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ejbcp: Vol. 11
Research Article
Egyptian Journal of Basic and Clinical Pharmacology
Vol. 11 (2021), Article ID 101511, 9 pages
doi:10.32527/2021/101511

Amelioration of Cyclophosphamide-Induced Immunosuppression after Treatment with Polyherbal Formulation Extract

Kabir Magaji Hamid1, Mohammed Haruna Yeldu2, Musa Ismail Abdullahi3, Nura Abubakar Kaoje1,4, Mansur Aliyu5, Isah Sulaiman Yahaya6, and Abubakar Babangida Usman1.

1Department of Immunology, School of Medical Laboratory Sciences, Usmanu Danfodiyo University, P.M.B. 2346, Sokoto, Nigeria.

2Department of Chemical Pathology, School of Medical Laboratory Sciences, Usmanu Danfodiyo University, P.M.B. 2346, Sokoto, Nigeria.

3Department of Pharmaceutical and Medicinal Chemistry, Faculty of Pharmaceutical Sciences, Usmanu Danfodiyo University, Sokoto, P.M.B. 2346, Sokoto, Nigeria.

4Department of Health Services, Federal University Birnin Kebbi, Nigeria.

5Department of Medical Microbiology and Parasitology, Faculty of Clinical Sciences, College of Health Sciences, Bayero University. P.M.B., 3011, Kano, Nigeria.

6Department of Medical Laboratory Science, Faculty of Allied Health Sciences, Bayero University. P.M.B., 3011, Kano, Nigeria.

Received 18 October 2020; Accepted 15 August 2021

Editor: Hany M. El-Bassossy

Copyright © 2021 Kabir Magaji Hamid et al. This is an open access article distributed under the Creative Commons Attribution License, which permits unrestricted use, distribution, and reproduction in any medium, provided the original work is properly cited.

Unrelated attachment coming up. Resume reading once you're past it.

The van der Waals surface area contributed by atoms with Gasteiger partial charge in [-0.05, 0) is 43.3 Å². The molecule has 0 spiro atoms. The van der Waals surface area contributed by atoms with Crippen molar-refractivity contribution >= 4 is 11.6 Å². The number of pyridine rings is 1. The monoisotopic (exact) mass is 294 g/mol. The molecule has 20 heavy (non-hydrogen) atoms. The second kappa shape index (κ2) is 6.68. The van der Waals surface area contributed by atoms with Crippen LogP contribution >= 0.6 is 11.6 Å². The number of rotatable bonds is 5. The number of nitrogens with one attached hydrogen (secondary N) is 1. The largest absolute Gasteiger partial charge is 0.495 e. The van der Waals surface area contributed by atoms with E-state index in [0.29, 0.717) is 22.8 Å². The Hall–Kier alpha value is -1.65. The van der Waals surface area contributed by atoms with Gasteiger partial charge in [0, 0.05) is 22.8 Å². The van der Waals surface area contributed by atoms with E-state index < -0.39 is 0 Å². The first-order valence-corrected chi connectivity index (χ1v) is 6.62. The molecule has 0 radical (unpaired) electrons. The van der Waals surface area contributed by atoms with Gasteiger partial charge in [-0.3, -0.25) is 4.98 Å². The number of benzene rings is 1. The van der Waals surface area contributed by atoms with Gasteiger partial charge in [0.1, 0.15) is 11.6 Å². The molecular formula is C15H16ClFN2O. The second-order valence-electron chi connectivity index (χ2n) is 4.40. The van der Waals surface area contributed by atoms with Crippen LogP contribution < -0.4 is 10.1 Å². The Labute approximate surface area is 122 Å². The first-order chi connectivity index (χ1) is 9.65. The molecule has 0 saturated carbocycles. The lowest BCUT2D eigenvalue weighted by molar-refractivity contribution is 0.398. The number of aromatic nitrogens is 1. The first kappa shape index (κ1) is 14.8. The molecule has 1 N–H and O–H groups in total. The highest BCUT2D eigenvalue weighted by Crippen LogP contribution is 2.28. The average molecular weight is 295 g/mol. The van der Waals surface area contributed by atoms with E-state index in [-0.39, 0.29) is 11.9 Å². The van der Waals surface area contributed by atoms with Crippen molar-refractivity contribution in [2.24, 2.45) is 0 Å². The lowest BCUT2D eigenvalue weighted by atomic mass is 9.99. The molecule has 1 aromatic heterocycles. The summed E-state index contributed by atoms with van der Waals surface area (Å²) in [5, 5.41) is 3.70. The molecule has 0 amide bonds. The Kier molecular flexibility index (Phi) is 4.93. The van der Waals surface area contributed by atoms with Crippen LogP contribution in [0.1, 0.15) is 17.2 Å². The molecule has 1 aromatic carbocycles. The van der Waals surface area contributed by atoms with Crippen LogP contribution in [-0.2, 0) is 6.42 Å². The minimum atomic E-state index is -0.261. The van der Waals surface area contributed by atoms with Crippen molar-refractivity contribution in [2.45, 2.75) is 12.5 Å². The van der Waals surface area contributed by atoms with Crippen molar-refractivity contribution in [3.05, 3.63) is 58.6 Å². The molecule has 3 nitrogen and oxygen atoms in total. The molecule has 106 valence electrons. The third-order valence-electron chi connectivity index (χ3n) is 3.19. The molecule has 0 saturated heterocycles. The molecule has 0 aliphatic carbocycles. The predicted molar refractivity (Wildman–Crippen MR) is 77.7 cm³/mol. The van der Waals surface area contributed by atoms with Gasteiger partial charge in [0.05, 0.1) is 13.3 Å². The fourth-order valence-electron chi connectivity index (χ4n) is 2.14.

Abstract

The study evaluated the therapeutic potential of aqueous extract of polyherbal formulation (PHF) in cyclophosphamide (CP)-induced immunosuppression in rats. A total of 20 Wistar albino rats, 5 per group, were used. The animals were grouped into four: Normal control received 10 ml/kg BW of normal saline orally for 28 days. Negative control received 10 mg/kg BW of CP subcutaneously for three days. Treatment control received 1500 mg/kg BW of PHF orally for 28 days. The experiment group received 10 mg/kg BW of CP subcutaneously for three days, followed by immediate oral administration of 1500 mg/kg BW of PHF for 28 days. The rats were primed and challenged with 0.1 ml normal saline containing 100 μg/kg BW of KLH for delayed-type hypersensitivity (DTH) response. DTH response was assessed via paw edema using a vernier caliper. Keyhole limpet Hemocyanin (KLH)-IgG Antibody level and serum cytokines (IFN-γ, IL-4, and IL-10) were measured using sandwich enzyme-linked immunosorbent assay (ELISA). Histology of lymphoid organs was examined and reported. There is a significant difference between experimental and control groups in DTH (p<0.001), and the experimental group shows an increase in KLH-IgG antibodies compared to normal control groups. In experimental group, serum IFN-γ (p = 0.002) and IL-4 (p = 0.001) significantly increase after PHF-treatment compared to CP-treatment. Histology for normal control and experimental group shows a similar pattern. The PHF has demonstrated promising therapeutic ability in cyclophosphamide-induced immunosuppression in Wistar albino rats.